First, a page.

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After three months of summer – when the living is easy, or so goes the song – children and teens are heading back to school and all of the studying, homework and tests that come with it.
With teachers ready and eager to begin building on the lessons of last year, rather than repeating them, how can parents help their children get back on track academically?
Lindsay Harris, an assistant professor in the NIU Department of Leadership, Educational Psychology and Foundations, has four ideas – as well as a bit of good news for some moms and dads.
“If your kid read regularly over the summer, they’re fine. In fact, they might have actually gained something,” Harris says. “The kids who are suffering from ‘summer slide’ haven’t read at all during the summer. They haven’t been involved in any kind of activity. They haven’t visited any museums. They’ve checked out entirely.”
So, for those parents of summer-sliders, here are four strategies to reignite the fire.
“If your kids didn’t read over the summer, it might be because they struggle with reading to begin with: you don’t read well, so you don’t like to read, so you read less, and you fall further behind,” Harris says.
“Offer them some incentive so that they will read, say, 20 minutes a night,” she adds. “That will pay off in the long run. There are lots of lists online of books for reluctant readers. They’re called high-interest books, and they’re targeted for these kids.”
More and more research is confirming that non-cognitive factors such as self-efficacy and self-control can help level the playing field between academic superstars and everyone else, she says.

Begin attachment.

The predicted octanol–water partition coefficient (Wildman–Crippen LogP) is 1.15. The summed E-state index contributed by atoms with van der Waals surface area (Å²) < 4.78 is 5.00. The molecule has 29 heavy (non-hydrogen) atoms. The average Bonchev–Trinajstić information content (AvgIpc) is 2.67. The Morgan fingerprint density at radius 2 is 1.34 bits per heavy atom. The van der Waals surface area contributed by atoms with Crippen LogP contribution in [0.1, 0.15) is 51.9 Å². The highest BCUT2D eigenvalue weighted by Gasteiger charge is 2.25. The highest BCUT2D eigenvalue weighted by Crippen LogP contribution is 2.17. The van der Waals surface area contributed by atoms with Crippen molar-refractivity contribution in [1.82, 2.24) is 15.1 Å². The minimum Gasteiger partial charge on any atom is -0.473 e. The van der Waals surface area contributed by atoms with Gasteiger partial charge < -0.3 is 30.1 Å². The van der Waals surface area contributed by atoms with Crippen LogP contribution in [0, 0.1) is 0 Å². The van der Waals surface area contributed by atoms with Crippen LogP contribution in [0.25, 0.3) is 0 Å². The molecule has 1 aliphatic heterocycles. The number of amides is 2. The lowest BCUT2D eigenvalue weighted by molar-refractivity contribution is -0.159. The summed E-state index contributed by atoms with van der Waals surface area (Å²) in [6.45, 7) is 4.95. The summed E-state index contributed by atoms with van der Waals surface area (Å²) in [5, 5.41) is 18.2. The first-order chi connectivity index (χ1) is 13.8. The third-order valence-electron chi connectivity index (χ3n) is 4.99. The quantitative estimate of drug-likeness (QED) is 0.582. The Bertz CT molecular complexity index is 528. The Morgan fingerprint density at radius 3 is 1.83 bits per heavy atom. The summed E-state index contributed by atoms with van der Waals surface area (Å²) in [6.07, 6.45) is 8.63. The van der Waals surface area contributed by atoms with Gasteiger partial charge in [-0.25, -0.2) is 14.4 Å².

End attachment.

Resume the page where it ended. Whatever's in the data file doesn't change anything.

Parents should know that if their children believe they can accomplish something then chances are better that they will.
Harris also urges gender inclusiveness.
“Parents – and I’m sometimes guilty of this – often use different language about certain academic subjects when talking to boys and when talking to girls,” she says.
“Studies show that when talking to daughters, parents tend to shy away from technical terms for scientific language,” she adds. “Girls are every bit as adept at science and math as boys are. By the time girls get to middle school, though, they get good grades in science and math but report having less confidence in their STEM abilities, and are much less likely than boys to enter a STEM profession. Expose girls to science and math as you would a son.”
Help Set Goals
“But don’t just leave it there,” Harris says. “You also then need to help them understand the steps to reach that goal and, at the same time, help them to visualize what happens if they don’t meet one of their short-term goals and to prepare for that.”
Children, throughout adolescence, have not fully developed their prefrontal cortexes, that part of the brain that allows humans to plan ahead and consider the consequences of their actions.
“It’s very helpful for kids to see, ‘This is how you plan for a goal,’ ” she says. “That works better than just saying, ‘Why don’t you try for an ‘A’ this semester?’ ”
Praise the Effort
Children and teens want and need reassuring pats on the back when they succeed.
What word should not leave a parent’s mouth, however?
“Don’t tell your kids how ‘smart’ they are. Praising your kids for ‘being smart’ can actually backfire. If they think they succeeded at whatever task because they’re naturally smart, they won’t take on anything challenging in the future, because they think that if they fail, it will reflect on their intelligence,” Harris says.
“What really leads to academic success is hard work. Say: ‘Wow, you really worked hard!’ ” she adds. “In situations when hard work pays off – they won the game, they got the ‘A’ – that’s the time to praise effort rather than natural ability.”